Do you consider yourself a paper and pen sort of person, but have a hard time keeping track of where all that paper is? And where to find a pen when you need one? If you’re like me, maybe you were a pen and paper sort of person, but so are your kids, and they like to use Mommy’s pens and Mommy’s paper. Where’s that shopping list when you need it? Need to add to your calendar, but you’re busy nursing the baby?
Sometimes pen and paper is great in theory, but in practice a digital solution is more efficient. Tweet this
Let me show you how I use Evernote for my home management binder.
Pinning pages without Pinterest
I had heard of Evernote for years, and thought it sounded cool, but wasn’t really sure what to do with it. I originally started using it to clip information from the web when I kept coming across stuff I wanted to keep, but the pages weren’t Pinterest-friendly.
Next, I started using it to draft blog posts when I had unreliable Internet since I can work with Evernote completely offline, and then sync changes when I’m again connected to the Internet. And that’s when I started finding the beauty in Evernote for replacing my home management binder.
In previous years, I would keep two 5”x7” envelopes with receipts for tax time: one for homeschooling, and one for our rental property. I knew I was forgetting to print receipts sometimes to put them in the envelope, and some receipts just never made it there, so we were losing out on some tax breaks. Now I clip digital receipts and save them in Evernote, or take pictures of a receipt and save it in Evernote. I then tag it with things like medical, homeschool, blog expenses, or duplex (rental property) so my husband knows where to claim each item when he does our taxes.
To do lists and checklists
I have daily checklists for blogging, notes with “to do” tags, and I can make to do lists that can be shared with other Evernote users. My favorite is the daily to do list for blogging because even when my time online is scattered, like it has been since I had my youngest daughter in January, I can pull up that checklist and find something that fits the time I have available.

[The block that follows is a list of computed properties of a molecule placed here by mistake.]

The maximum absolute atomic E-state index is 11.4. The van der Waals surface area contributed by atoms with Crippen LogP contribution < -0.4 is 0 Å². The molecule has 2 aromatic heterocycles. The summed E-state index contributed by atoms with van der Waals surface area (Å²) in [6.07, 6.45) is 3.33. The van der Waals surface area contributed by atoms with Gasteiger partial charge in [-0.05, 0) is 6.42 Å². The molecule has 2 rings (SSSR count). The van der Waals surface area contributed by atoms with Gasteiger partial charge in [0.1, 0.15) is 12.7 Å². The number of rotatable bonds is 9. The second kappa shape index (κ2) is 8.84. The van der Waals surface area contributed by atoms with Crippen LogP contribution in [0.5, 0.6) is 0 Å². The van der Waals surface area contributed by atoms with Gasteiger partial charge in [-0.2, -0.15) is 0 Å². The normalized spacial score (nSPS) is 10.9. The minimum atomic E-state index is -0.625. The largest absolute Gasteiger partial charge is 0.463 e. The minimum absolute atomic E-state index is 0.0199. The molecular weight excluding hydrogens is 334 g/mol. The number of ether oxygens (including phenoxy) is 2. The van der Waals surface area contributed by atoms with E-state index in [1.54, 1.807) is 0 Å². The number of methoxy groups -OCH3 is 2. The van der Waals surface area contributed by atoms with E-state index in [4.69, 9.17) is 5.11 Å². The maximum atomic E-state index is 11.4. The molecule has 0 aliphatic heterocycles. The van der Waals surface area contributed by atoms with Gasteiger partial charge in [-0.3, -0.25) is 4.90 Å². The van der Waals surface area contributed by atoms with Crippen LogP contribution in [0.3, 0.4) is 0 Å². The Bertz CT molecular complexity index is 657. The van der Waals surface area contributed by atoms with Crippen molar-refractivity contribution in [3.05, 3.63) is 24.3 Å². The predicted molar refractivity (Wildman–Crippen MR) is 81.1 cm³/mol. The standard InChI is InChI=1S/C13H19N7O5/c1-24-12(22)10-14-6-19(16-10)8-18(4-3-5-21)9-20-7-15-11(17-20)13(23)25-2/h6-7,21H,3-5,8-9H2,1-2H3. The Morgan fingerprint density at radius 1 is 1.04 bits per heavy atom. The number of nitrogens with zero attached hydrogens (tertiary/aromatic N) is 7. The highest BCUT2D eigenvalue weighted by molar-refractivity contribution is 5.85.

Remember back in the 90’s and early 00’s when you used to get sample recipe cards in the mail to entice you to buy the entire set? I still had tons of those recipe cards and notecards with recipes from family members, all stacked not-always-so-neatly next to my cookbooks. I ended up basically never using them because it was such a hassle trying to sort through them to find what I wanted. When we were packing up to move to our new home, I decided to take pictures of all those loose recipe cards and put them in Evernote.
Meal Plans and Shopping Lists
Meal planning has never been easier than after I started using Evernote! Have a look at my blank meal plan note and see! I have 15 meal slots, all separated into types of meals I’m looking for, and since it’s digital, I can link to online recipes right within my meal plan. At the bottom I have my shopping list separated into stores I frequent. To make the meal plan for the week, I just make a copy of the blank meal plan note in my meal plans notebook, rename it with the date, and just start adding recipes and the necessary items to the shopping list. When I’m at the store, I open up that week’s meal plan and check off each item using the checkboxes as I go.
With our rental property, I need to have trustworthy contractors at the ready to keep our tenants happy when something needs to be fixed. I don’t want to have to look at a list of contractors names in my personal phone contacts, so instead I take pictures of business cards, tag them with notes in Evernote, and then I’m able to find them easily when I need them!
Keep handwritten notes
Like I said in the beginning, I still think of myself as a pen and paper type of person. When it comes to brainstorming sessions, taking notes for a class, or just trying to empty my brain of all the scattered thoughts within it, I want to write it down by hand. On the other hand, I hate having notebooks all over the place with random pieces of information contained within it. Now, I can have random notebooks, but then take a picture of the hand written piece of paper and keep it forever. Plus, Evernote will index a handwritten note or image so you can search it later, so I can more easily find what I’m looking for, even when it’s a picture.
I do all of this with Evernote still on the free plan. With what I use it for, the free plan is plenty. For more business users, the enhanced features of the paid plans will probably be useful for them.